He thought that the mechanical aspects of surgery could be taught outside of the traditional education system. He believes that professions (such as medicine, law, education) where a credentialed set of authorities gets to decide who else meets the requirements of certification is an essentially corrupt idea. He seems to believe in more of an Angie’s List model, where previous clients can rate the quality of service. In short, he rejects traditional medicine in general. Illich was consistent. He lived with a cancerous growth on his face for 20 years, and for therapy he employed a regimen of yoga, meditation, and opium.

There are elements where I agree with Illich. The means of instruction is traditionally structured in a one-size-fits-all or in more generous forms, a one-size-fits-most model, and, in the U.S., it is controlled by a school board, state legislature, state Boards of Education (appointed by a governor), U.S. Congress, and the Department of Education. It is not controlled by the two classes of people in the classroom: students and teachers. Illich seems to believe that students and teachers should control the means of instruction.


As Tony mentioned in class, toddlers are highly inclined to learn and extremely curious, and they remain so until the love of learning is squeezed out of them by a form of “education” where you sit in rows, your day is divided into subjects, and learning is assessed by multiple choice tests. I agree that that is a problem. But I disagree that De-schooling is the most viable solution. If education is not compulsory, there are other news ways of depriving young minds of the opportunity to learn. Parents, other authorities, and economic realities can discourage learning in a number of ways.
Quit asking so many questions. Not now, I’m busy. Harvest is when I need you the most. You’re too young. You’re too old to begin the training. Everything you need to know you learned in kindergarten. Everything you need to know you is in The Bible. You can’t sing. You can’t dance. You can’t draw. That won’t help you get a job.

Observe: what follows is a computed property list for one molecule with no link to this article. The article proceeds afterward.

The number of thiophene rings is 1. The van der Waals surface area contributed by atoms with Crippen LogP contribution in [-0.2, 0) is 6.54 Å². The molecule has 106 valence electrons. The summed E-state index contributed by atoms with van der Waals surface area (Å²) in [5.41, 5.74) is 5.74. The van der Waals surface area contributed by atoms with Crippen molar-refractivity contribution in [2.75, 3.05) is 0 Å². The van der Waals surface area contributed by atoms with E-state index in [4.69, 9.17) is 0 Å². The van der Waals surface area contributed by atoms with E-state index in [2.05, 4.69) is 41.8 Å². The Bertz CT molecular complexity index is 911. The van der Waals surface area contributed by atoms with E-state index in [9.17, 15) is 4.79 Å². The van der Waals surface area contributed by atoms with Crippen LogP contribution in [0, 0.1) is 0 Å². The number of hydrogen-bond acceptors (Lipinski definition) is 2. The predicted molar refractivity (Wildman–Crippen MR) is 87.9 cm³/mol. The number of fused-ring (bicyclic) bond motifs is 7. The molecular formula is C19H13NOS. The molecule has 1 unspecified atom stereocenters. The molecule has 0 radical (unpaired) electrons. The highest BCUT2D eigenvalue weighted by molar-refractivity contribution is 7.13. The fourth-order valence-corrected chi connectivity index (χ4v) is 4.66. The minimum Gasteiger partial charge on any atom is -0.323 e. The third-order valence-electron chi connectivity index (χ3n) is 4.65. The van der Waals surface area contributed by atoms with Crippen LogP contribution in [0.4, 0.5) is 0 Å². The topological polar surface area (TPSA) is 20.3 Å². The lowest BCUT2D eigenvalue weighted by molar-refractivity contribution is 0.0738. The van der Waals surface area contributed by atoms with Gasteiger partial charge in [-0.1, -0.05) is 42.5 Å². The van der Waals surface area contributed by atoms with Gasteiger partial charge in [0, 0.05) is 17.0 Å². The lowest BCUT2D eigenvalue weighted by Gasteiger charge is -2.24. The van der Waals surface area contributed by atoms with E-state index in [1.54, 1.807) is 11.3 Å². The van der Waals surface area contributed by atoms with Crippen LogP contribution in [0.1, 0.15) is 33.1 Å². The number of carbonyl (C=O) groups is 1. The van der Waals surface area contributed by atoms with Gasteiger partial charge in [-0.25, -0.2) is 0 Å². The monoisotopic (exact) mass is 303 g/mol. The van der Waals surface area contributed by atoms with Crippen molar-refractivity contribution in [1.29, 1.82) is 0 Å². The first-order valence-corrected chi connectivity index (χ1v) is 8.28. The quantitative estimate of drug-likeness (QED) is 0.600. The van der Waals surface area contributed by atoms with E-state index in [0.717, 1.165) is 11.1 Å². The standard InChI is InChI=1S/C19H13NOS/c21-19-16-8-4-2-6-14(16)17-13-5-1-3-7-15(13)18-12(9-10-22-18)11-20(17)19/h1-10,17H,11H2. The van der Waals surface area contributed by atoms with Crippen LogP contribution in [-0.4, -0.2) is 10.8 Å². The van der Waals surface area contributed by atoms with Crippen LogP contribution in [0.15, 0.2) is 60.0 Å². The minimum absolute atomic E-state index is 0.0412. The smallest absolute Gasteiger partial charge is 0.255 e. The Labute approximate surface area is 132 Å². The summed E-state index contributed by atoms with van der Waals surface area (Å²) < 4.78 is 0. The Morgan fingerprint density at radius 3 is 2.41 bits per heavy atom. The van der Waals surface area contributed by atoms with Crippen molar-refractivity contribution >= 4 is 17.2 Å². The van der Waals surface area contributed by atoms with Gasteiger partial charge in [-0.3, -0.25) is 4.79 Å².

The list could be infinitely long and infinitely sad. The point being, as I wrote above, if education is not compulsory, then it is not accessible.
As was discussed in seminar, if political science is not required for engineering students, then they will lack the time, and perhaps, the interest to pursue study in that area, even if it is in their best interest. i.e. a civil engineer who studies the nexus of water quality and gas drilling probably understands the importance of political science to her profession. Even if it wasn’t in her required curriculum as a student, she has perhaps at some point wished that it was required.

I was filled with hope and awe towards the end of seminar when we shared our artifacts. Alma strutted around the room like a magician with stage props, and took a super hero stance whilst demonstrating a lesson on light. When she asked for a definition of refraction, a guest in the room gave a lucid and gripping definition that had me on the edge of my seat. Alma then proceeded to make a solid object disappear before our eyes. Her artifact was two beakers and a container of vegetable oil, but the hidden artifact that she brought in to the room was her pedagogy, which was hypnotizing and seductive…she started her insta-lesson by proclaiming that she was going to make us all fall in love with physics, which I did. The best environment for learning is one when you forget that you’re learning.